1.   Names with more than 18 letters (including characters and spaces);

2.   Names consisting of only initials;

3.   Names that end in a horse related term, such as “filly”, “stallion” or “stud”;

4.   Names consisting entirely of numbers;

5.   Names that end in a numerical designation, like “2nd”;

6.   Names of living persons, unless submitted with written permission;

7.   Names of deceased people, unless approved upon a satisfactory written explanation;

8.   Names of racetracks or graded stakes races;

9.   Names of commercial, artistic or creative significance;

10. Names with suggestive, vulgar or obscene meaning; names in poor taste; names that may be offensive to ethnic, religious or political groups;

11. Names appearing to harass, humiliate or disparage an individual, group of individuals or entities;

12. Names that are currently active in racing or breeding;

13. Names of any horses that have won a grade one stakes race within the past 25 years;

14. Names that have been granted as permanent names to other horses;

15. Names similar to permanent names;

16. Names already recorded in The American Stud Book by the same sire or dam;

17. Names within the first five generations of the pedigree

The Jockey Club, The American Stud Book Principal Rules and Requirements, § V Rules for Registering, Genetic Typing and Parentage Verification, 6 – Naming, (last visited Apr. 30, 2019).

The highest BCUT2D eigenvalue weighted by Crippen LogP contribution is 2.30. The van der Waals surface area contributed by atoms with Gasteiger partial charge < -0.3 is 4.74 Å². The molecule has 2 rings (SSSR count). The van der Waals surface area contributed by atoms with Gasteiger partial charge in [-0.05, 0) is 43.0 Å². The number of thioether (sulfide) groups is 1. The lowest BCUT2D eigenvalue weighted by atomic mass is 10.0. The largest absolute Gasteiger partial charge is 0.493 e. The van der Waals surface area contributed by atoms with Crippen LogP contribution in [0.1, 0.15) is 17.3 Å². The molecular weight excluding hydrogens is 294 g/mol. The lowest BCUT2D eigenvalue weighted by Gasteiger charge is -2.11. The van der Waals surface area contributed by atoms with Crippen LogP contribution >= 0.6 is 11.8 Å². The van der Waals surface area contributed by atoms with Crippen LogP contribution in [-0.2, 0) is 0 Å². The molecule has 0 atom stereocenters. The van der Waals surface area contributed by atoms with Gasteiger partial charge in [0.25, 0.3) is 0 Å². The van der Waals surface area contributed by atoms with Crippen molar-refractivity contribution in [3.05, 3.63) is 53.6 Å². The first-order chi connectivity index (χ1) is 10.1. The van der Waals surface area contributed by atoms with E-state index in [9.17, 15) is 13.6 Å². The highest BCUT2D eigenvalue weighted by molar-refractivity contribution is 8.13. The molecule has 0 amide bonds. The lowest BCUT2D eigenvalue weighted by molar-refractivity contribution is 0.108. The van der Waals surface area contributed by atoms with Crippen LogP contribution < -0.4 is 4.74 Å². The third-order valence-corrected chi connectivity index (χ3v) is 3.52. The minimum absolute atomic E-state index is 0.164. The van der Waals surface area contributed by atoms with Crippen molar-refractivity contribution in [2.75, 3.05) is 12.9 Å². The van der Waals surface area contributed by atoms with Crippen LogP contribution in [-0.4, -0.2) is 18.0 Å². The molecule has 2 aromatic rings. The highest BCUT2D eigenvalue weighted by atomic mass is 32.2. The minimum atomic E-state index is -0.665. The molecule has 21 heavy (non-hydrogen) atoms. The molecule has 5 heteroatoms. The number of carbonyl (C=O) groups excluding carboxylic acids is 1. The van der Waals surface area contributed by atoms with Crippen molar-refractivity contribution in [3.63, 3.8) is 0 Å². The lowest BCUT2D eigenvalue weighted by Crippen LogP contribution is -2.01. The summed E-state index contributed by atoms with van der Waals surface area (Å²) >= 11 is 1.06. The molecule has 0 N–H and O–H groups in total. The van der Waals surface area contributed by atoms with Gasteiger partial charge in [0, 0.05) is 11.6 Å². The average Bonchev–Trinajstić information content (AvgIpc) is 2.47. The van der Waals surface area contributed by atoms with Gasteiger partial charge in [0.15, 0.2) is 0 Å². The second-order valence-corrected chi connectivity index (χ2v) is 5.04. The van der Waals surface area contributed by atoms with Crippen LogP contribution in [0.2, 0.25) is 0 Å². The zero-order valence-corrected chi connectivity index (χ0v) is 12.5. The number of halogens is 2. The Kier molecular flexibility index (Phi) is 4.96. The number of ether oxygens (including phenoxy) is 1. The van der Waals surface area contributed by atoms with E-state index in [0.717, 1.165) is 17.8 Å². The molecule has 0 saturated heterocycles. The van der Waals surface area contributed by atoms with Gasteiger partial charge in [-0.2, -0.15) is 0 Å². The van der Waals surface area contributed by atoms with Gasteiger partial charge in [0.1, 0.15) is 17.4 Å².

In addition to all of all of these rules, The Jockey Club reserves the right of approval on all name requests. While most of the above rules are very clear, there are a few that are quite reminiscent of the subjective rules of trademark. What is considered similar? What could cause a likelihood of confusion? With questions like this, it is clear that there is room for argument, interpretation and subjective viewpoints. Like registering a trademark, naming a thoroughbred is most definitely an art and not a science.

While The Jockey Club does a great job of protecting the integrity and originality of thoroughbred names, there are still several layers of protection that may be desired. For the great majority of horses, the trademarking of their names is completely unnecessary, and more importantly, not legally attainable. One of the first and foremost pieces of evidence that must be proven during the prosecution of a trademark is that the mark is being used in the stream of commerce, or that there is a bona fide intent to use the mark in commerce. If a horse owner is not actually using the horse to sell a product or service, there isn't an argument for trademark registration.

I have not yet owned a horse that gave me any reason to register a trademark. However, by big red horse, Clifford, had personality and good looks for days. My parents could have marketed children’s books and posters named, “Clifford the Big Red Horse.” This of course, would have surely presented an interesting likelihood of confusion argument. I know every single person who just read that had one picture come to mind. The image of a giant red dog, a yellow dog house, and probably even the recognizable text font of the name, “Clifford.”